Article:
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Gel can halve HIV-infections, say scientists

A major step forward in testing a vaginal gel to protect women against HIV renewed optimism at the world Aids conference today after two days of rows over funding.

Delegates at the Vienna congress centre were told of the about the new research published in the US journal Science last night.

Researchers said during an experiment in South Africa, they found the vaginal gel significantly cut the rate of women catching HIV.

The gel, containing Aids drug tenofovir, cut infection rates among 889 women by 50 per cent after one year of using it, and by 39per cent after two and a half years, they said.

If the results stand up, it will be the first time that a microbicidal gel has been shown to work. A gel like this could help protect women whose partners refuse to wear condoms.

And new ways to prevent the spread of HIV/Aids are desperately needed, particularly in sub-Saharan Africa, where nearly 60 per cent of people infected with the virus are women. HIV/Aids is the leading cause of death and disease among women of reproductive age worldwide, the United Nations programme on HIV/Aids says. Biologically, women are more vulnerable to HIV infection than men.

The best way to lower the risk of infection through sex is to use a condom - but this isn’t an option for the many women often forced to take part in unsafe sex. Therefore a gel that works would finally give women the chance to do something to protect themselves from infection - and take control of their own sexual health.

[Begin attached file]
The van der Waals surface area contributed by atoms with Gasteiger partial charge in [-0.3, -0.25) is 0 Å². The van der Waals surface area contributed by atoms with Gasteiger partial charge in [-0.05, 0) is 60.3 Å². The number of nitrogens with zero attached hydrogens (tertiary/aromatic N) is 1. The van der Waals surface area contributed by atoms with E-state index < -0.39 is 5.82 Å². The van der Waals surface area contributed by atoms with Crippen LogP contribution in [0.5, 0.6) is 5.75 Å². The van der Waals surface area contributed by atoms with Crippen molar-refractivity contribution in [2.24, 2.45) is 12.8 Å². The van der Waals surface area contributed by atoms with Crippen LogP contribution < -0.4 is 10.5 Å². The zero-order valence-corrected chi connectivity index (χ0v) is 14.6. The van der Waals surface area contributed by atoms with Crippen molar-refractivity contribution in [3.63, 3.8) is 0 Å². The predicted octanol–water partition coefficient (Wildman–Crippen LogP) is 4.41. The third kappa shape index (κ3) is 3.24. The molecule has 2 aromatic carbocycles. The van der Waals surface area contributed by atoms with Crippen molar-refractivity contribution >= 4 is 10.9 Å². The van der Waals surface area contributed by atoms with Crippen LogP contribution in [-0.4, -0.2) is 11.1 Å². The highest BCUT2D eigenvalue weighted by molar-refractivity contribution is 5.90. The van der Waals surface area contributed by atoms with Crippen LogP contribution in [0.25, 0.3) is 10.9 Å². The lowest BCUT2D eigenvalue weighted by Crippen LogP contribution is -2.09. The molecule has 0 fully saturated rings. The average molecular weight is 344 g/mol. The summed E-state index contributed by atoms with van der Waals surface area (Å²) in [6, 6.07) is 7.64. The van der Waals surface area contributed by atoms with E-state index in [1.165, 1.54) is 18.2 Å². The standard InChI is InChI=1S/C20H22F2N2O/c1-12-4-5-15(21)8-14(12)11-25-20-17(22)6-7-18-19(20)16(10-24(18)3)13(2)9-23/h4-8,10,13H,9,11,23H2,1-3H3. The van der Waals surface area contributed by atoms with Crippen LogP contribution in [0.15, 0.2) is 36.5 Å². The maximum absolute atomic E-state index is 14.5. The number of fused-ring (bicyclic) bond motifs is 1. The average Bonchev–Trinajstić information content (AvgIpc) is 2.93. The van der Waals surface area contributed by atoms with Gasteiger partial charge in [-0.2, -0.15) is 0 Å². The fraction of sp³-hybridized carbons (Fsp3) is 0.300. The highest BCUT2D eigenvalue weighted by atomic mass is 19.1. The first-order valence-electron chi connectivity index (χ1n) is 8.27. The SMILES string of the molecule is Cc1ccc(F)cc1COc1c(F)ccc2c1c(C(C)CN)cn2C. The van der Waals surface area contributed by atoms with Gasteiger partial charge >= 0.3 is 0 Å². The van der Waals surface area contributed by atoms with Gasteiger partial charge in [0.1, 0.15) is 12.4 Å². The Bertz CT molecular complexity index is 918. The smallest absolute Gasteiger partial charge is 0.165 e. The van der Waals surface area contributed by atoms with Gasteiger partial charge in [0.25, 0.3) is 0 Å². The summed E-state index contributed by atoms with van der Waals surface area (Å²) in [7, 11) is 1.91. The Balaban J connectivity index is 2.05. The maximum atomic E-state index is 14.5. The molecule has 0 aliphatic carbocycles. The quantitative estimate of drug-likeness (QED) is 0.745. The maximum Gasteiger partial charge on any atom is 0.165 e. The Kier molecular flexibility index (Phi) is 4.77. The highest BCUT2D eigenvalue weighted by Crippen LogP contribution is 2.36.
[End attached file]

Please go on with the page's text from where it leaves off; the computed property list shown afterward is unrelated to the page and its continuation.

But earlier trials of the gel gave disappointing results and even the latest results of this three-year trial show that the gel isn’t a fail-safe mode of protection.

The study was run in the South African city of Durban as well as in a more cut off village. And the 889 women who took part were also given condoms and advice about sexually transmitted diseases, and tested for HIV once a month. The women were split into two groups, one that got tenofovir in their gel and another group which was given a placebo gel to use. In the tenofovir group only 38 women caught HIV, compared with 98, who used the dummy gel.

Salim Abdool Karim, one of the two leading co-researchers, said that he did not know how much each dose would cost but said the applicators and gel cost "just pennies".

"It's the first time we've ever seen any microbicide give a positive result that you could say was statistically significant," Dr Anthony Fauci, director of the National Institute of Allergy and Infectious Diseases told the BBC.

Hayley attribution